The Experience-Stretching Hypothesis
25 Sunday Jul 2010
You never know where or when an idea for a post is going to pop up. In this case, it was from an article from Wired.com entitled “Why Money Makes You Unhappy” by Jonah Lehrer (I think I prefer the saying, “Money can’t buy happiness, but it sure quiets your nerves”).
Lehrer says that once you’re out of poverty that how rich you are has little to do with how happy you are or how satisfied you are with life. The phrase “experience-stretching hypothesis” comes from Daniel Gilbert and says, in essence, that too much of a good thing reduces – even kills – the pleasure we once took in something when we only had a little of it. Food tastes best to a hungry man; one who is satiated finds little interest in even one bite of gourmet cooking.
When you work in a chocolate factory, they let you eat all you want, knowing that after the first week you won’t want to so much as look at a Hershey’s Kiss after that.
Lehrer cites the Amish, who live life very simply but who record very high levels of happiness. He compares them with modern consumers who chase after the latest car or electronic gadget but who aren’t any the happier for it.
It made me think about a life in music. In my early days of being completely committed to music study, I was ravenous for every bit of music experience. I couldn’t get up early enough, practice late enough, couldn’t wait until tomorrow to start all over again. Even after I got my orchestra job – dream of a lifetime fulfilled! – I still kept at it; I even practiced during orchestra breaks, for years. I was buffaloed by the attitude of a lot of the older players who had been at it for decades. They barely seemed interested in music at all. During breaks they talked about their new sailboat or car, not Mozart or Beethoven. When I came back from a week at a brass workshop, not a single person had any interest in my experience there. I declared I would never be like them.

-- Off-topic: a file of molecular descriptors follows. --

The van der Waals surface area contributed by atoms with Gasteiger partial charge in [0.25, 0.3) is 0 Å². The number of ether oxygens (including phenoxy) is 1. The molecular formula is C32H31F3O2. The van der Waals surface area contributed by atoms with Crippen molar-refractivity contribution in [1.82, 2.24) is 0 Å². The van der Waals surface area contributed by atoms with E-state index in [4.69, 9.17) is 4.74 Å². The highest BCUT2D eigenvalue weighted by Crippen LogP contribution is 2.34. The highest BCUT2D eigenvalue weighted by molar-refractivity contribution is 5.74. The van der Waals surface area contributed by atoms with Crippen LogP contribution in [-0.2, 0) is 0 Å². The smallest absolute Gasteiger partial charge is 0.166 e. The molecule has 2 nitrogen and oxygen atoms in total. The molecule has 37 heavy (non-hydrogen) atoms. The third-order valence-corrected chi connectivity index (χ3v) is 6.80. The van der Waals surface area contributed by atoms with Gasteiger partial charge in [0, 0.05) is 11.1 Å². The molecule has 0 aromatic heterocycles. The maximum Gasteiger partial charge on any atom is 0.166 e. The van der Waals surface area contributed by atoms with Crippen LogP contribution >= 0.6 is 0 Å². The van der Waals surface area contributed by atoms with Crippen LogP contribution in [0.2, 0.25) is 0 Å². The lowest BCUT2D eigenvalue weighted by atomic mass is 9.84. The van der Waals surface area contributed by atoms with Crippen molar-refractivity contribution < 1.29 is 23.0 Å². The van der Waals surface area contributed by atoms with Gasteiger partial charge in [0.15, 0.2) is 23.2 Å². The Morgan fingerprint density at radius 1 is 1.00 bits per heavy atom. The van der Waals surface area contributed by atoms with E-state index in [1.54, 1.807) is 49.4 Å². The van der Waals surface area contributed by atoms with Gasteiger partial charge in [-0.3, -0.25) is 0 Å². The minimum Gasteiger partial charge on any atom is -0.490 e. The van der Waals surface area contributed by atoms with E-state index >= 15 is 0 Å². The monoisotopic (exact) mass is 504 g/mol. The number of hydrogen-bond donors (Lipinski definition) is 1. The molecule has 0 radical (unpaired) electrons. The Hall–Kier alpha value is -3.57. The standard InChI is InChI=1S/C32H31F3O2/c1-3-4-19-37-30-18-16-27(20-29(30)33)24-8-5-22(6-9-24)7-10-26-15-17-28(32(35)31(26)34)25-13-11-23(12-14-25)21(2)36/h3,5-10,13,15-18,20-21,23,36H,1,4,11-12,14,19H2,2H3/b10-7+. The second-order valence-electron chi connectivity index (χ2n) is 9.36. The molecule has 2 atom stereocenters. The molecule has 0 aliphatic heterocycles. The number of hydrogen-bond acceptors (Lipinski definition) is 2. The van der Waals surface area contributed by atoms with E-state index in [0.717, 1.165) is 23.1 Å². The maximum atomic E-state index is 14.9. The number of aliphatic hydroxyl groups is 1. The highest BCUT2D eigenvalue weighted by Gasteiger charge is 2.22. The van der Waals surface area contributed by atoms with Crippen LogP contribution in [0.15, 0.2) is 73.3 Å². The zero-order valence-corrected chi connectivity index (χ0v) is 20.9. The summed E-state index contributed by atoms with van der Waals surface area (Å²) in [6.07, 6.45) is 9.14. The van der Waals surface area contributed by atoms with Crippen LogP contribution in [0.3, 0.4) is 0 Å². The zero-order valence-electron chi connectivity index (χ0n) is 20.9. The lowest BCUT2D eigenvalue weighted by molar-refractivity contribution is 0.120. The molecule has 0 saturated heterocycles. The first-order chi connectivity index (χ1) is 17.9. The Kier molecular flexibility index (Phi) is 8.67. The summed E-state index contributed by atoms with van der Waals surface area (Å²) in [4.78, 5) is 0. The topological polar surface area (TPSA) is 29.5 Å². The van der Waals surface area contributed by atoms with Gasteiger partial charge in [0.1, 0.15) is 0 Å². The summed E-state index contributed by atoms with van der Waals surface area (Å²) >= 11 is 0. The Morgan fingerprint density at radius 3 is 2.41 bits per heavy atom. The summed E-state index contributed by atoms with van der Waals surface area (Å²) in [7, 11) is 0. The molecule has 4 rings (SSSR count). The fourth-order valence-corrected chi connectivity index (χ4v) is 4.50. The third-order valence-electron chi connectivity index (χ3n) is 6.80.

Well, I didn’t ever become quite like that, but things changed after some years. After the repertoire came around a second time, it was less thrilling. Ditto the third and fourth times. The job was more and more perfunctory, but I remembered an article I had once read that said, “Don’t depend on your job to provide you with fulfillment. It provides you with a paycheck. Fulfillment and satisfaction is up to you.” So I did some other things. Chamber music was one thing – I was in a wonderful, crazy woodwind quintet. I joined a jazz choir for a while. I went back to teaching classical guitar for a couple years (I had studied it intensely earlier), then switched to jazz guitar and learned to improvise, which helped my composing greatly, so I began writing jazz-tinged pieces for classical musicians. I wrote song lyrics for people who needed English song lyrics in a German speaking country (Switzerland). I wrote a suspense novel to see if I could do it, and tried a musical libretto for the same reason. I learned to bake bread, make pies. I made my own tofu. I took ballroom dancing lessons. I wrote articles for the Horn Call and translated forty-seven issues for the Brass Bulletin. I kept busy, kept my passion for music and life alive, even though the focus had strayed from its early focal point, the horn. It was something of an illustration of the experience-stretching hypothesis.